Measurement of CpGO/Eand Tests for Bimodality. CpGO/Eis a metric of depletion
the specific region of interest. The CpGO/Efor each gene is defined as
where PCpG, PC, and PGare the frequencies of CpG dinucleotides, C nucleotides,
and G nucleotides, respectively, estimated from each gene ( Dataset S1). Here a
gene was defined as all exons (both coding sequences and untranslated exons)
The unimodality or bimodality of CpGO/Edistributions was tested using the
NOCOM software package. In brief, this software uses an expectation maximi-
zation algorithm to fit the data to both unimodal and bimodal distribution
models and finds the maximum likelihood values (L0for unimodal models and
and L1for bimodal models). The statistic G2? 2 [ln(L1) ? ln(L0)], which approxi-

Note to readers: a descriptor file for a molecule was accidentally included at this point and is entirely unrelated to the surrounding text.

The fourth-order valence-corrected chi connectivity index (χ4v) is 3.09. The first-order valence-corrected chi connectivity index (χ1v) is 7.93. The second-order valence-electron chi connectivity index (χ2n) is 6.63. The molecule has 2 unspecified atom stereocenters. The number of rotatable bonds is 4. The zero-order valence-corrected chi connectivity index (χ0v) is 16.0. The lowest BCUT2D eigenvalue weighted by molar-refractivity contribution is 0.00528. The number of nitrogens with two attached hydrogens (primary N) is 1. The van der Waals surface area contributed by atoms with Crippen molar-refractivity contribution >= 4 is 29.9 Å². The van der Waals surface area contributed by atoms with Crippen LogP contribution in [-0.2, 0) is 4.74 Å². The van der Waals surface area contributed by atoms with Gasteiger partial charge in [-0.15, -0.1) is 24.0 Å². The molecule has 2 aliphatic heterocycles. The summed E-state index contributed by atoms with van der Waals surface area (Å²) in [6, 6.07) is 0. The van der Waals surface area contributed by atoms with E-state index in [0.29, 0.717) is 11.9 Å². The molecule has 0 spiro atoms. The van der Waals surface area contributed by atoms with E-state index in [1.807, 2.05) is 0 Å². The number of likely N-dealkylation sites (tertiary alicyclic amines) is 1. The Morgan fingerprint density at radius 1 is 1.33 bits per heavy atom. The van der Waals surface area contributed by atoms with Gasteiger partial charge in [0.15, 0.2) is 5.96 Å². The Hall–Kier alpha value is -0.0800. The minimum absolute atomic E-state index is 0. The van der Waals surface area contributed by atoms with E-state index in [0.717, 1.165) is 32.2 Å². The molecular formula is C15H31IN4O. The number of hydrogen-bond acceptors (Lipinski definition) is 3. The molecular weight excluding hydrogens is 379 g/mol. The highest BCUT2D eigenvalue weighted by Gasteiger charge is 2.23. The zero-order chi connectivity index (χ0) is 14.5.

mately follows a ?2distribution with 2 degrees of freedom, can be used to test
distribution. The cutoff value between high-CpG genes and low-CpG genes was
determined by plotting curves based on the NOCOM means of 0.55 (SD ? 0.20)
and 1.50 (SD ? 0.20) and determining their point of intersection (1.08; Fig. 1D).
Table 3. Genes identified as caste-specific from previous studies of gene expression and caste development in A. mellifera tend
to belong (23 of 28; P < .005) to the hypomethylated class (high-CpG)
Gene/gene familyFunction Caste-biased expressionCpGO/Eclass Reference
AmIF-2mttranslation initiation factor
AmILP-2 insulin-like peptide
Translation of mitochondrial-encoded mRNAs
Regulation of growth/metabolism
Higher in queen larvae
Higher in workers than queens from second
Higher in worker adults
AmInR putative insulin-like peptide
amTOR (target of rapamycin)
Regulation of growth/metabolism2/2 high-CpG (34)
Regulation of growth/metabolism Higher in queen 3rdinstar larvae, but not 5th
instar larvae (RNAi linked to worker fate)
Either more highly expressed in queen or